Microsoft Corporation and The Dubai Cares charity campaign yesterday joined forces in a landmark initiative to enable children in developing countries to enter the digital age by providing them with the latest technology in education.
The Dubai Cares-Microsoft Digital Initiative was announced during a special signing ceremony attended by His Highness Sheikh Mohammed bin Rashid Al Maktoum, Vice-President and Prime Minister of the UAE and Ruler of Dubai, and Microsoft Chairman Bill Gates.
The joint digital initiative will provide access to technology to develop the knowledge and skills necessary for the 21st century workplace for students, teachers and communities within the next five years.
The programme seeks to raise the level of computer literacy in developing communities and help teachers foster a culture of innovation among students.
According to Mohammed Al Gergawi, UAE Minister of State for Cabinet Affairs and Chairman of the Executive Office in Dubai Government: “Dubai Cares seeks to be a forerunner of knowledge, dispelling the darkness of ignorance by giving needy children in poor countries hope for their future and opportunities to break the cycle of poverty. Only through education can they assume their rightful position as positive contributors to society.”
“This partnership with Dubai Cares grows out of our belief that the public and private sectors must work together to foster economic growth,” said Bill Gates. “We look forward to working with Dubai Cares.”
Abu Dhabi and Microsoft to boost infotech co-operation
General Sheikh Mohammed bin Zayed Al Nahyan, Crown Prince of Abu Dhabi and Deputy Supreme Commander of the UAE Armed Forces, yesterday met Microsoft Chairman Bill Gates.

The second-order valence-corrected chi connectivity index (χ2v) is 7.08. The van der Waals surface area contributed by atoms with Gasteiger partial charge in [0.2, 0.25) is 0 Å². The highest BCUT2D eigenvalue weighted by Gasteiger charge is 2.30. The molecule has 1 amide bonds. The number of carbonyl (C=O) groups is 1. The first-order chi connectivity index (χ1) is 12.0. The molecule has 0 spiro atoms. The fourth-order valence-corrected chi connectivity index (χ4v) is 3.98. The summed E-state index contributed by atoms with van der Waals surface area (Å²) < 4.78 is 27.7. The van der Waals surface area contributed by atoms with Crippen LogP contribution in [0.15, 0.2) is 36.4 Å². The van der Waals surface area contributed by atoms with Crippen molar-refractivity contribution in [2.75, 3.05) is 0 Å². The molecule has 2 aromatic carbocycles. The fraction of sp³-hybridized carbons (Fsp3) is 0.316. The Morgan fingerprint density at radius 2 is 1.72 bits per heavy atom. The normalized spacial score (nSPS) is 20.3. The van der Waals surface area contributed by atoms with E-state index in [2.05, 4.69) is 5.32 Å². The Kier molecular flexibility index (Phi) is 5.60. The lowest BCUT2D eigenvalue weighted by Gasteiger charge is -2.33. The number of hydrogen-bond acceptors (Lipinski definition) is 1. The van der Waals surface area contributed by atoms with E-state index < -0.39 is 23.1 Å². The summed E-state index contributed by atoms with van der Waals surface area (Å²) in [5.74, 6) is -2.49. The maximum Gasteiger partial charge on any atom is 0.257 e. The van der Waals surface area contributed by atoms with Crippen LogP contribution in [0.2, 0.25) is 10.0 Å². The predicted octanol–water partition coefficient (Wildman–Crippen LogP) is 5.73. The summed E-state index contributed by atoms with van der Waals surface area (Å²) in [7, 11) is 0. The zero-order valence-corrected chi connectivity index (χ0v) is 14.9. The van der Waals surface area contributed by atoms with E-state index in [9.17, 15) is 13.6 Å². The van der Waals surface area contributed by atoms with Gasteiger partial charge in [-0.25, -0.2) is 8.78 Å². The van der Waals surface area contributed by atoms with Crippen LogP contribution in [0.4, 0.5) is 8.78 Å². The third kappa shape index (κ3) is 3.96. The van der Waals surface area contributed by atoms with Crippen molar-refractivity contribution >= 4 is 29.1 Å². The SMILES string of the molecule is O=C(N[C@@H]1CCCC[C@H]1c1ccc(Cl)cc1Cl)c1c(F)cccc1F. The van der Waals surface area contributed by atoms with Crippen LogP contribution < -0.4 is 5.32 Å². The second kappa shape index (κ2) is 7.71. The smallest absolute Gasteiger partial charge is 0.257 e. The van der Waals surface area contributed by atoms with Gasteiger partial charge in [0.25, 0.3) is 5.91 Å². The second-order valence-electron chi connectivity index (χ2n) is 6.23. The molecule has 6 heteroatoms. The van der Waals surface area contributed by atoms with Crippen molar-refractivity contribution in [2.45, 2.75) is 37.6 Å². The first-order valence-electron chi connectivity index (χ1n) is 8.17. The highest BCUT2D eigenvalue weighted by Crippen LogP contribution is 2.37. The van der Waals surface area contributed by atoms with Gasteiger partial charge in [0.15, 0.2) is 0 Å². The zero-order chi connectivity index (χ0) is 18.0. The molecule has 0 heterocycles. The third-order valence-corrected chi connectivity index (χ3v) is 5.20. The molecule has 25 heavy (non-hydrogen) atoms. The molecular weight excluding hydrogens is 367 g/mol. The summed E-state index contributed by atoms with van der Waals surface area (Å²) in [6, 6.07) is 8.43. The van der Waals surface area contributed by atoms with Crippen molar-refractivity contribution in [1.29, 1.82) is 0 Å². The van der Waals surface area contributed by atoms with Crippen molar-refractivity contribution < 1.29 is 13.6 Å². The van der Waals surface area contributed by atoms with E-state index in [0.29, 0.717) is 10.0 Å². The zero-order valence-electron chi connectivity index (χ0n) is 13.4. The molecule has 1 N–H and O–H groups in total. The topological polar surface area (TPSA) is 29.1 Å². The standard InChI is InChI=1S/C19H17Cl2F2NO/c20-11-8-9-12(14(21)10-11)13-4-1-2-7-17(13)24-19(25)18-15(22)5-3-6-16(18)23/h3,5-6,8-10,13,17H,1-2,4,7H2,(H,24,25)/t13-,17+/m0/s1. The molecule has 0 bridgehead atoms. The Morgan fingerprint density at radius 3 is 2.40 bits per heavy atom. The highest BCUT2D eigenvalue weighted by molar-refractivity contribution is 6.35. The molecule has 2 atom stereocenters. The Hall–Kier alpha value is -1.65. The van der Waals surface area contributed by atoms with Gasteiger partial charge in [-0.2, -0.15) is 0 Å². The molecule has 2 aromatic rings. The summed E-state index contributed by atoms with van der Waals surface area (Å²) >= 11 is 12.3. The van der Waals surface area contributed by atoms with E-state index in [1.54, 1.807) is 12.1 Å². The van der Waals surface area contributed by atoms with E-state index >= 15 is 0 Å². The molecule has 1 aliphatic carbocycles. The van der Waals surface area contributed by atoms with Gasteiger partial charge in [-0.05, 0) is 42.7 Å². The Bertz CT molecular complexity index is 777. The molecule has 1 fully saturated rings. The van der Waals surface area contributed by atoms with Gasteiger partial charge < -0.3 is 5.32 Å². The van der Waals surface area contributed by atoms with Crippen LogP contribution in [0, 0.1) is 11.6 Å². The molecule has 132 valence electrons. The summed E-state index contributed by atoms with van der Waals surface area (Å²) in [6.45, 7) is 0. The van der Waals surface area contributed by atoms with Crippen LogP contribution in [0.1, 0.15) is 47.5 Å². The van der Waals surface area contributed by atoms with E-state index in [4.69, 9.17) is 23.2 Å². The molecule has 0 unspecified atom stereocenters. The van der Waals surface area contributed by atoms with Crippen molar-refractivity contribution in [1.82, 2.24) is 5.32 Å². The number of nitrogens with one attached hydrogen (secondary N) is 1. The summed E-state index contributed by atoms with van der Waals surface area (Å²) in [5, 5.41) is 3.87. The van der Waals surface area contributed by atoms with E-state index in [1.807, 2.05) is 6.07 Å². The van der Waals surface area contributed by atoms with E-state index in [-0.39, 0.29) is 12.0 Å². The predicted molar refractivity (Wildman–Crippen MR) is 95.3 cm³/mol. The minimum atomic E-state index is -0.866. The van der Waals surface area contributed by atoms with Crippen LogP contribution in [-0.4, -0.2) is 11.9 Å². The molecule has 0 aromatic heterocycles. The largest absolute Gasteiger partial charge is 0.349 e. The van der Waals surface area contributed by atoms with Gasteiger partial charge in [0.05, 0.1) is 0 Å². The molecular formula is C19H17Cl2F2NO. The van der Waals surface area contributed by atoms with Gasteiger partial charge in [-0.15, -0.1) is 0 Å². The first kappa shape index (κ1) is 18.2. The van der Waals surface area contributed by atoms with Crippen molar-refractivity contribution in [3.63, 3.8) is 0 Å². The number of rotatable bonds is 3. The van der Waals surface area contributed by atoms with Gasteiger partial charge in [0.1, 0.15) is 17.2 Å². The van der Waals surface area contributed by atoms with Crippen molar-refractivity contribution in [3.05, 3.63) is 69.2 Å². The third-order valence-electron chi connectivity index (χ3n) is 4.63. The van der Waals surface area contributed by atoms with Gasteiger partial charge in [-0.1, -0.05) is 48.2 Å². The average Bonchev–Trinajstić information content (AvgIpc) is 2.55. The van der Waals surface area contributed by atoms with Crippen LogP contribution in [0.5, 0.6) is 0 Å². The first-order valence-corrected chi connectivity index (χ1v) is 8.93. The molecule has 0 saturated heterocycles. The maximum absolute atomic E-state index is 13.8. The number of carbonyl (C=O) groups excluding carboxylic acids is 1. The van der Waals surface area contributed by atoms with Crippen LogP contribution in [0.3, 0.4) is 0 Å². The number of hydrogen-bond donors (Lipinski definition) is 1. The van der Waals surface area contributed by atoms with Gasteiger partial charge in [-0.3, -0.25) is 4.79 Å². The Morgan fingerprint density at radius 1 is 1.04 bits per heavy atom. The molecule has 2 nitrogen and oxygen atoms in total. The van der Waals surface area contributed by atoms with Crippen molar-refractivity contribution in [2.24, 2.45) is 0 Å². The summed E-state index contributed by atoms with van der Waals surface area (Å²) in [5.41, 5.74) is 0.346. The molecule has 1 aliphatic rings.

During the meeting in Abu Dhabi, Sheikh Mohammed hoped Gates’ presence in the UAE would present an opportunity to exchange points of view and to identify means of co-operation as well as boost relations between Microsoft and the Abu Dhabi Government and the private sector.
The two sides reviewed the growth witnessed by the emirate under the leadership of the President His Highness Sheikh Khalifa bin Zayed Al Nahyan, Ruler of Abu Dhabi. The country aims to achieve sustainable development and to consolidate the UAE’s and Abu Dhabi’s position through the employment of modern technology to help the government update its services.
Microsoft’s contribution through various scientific, educational and training initiatives was praised by Sheikh Mohammed.
He expressed hope the initiatives would narrow the digital and scientific gap between countries of the world and secure alternatives that would close the divide between advanced and poor countries.
Bill Gates praised the UAE Government’s efforts to establish a solid base and provide an environment to support the information technology sector in the region.
He welcomed the conclusion of bilateral partnerships and alliances to boost the contribution of the IT sector to the development of the UAE.
Microsoft to give $235m for school project
Microsoft will give $235.5 million (Dh864.3m) to fund its Partners in Learning project for another five years.
The scheme provides schools and teachers with resources and training to help students reach their full potential. Arab countries that have benefited include Bahrain, Saudi Arabia, Jordan, Egypt and Qatar.
The announcement of the extra funding was made in Abu Dhabi yesterday at the Government Leaders Forum Arabia 2008.
Microsoft launched the project in 2003 as part its Unlimited Potential vision to build greater social and economic opportunity worldwide through technology. It has already helped more than 90 million people in 101 countries. The renewal of the commitment over the next five years brings the software giant’s total 10-year investment in Partners in Learning to nearly $500m.
“Microsoft has always believed that education is the cornerstone of opportunity and that investing in education is the best way to help young people achieve their potential,” said Microsoft Chairman Bill Gates.
“Partners in Learning is one of the ways Microsoft works with governments and schools around the world to help teachers use technology in the classroom to make learning exciting and relevant.”
Microsoft hopes that by 2015 it will reach out to a billion people who are not yet benefiting from technology.
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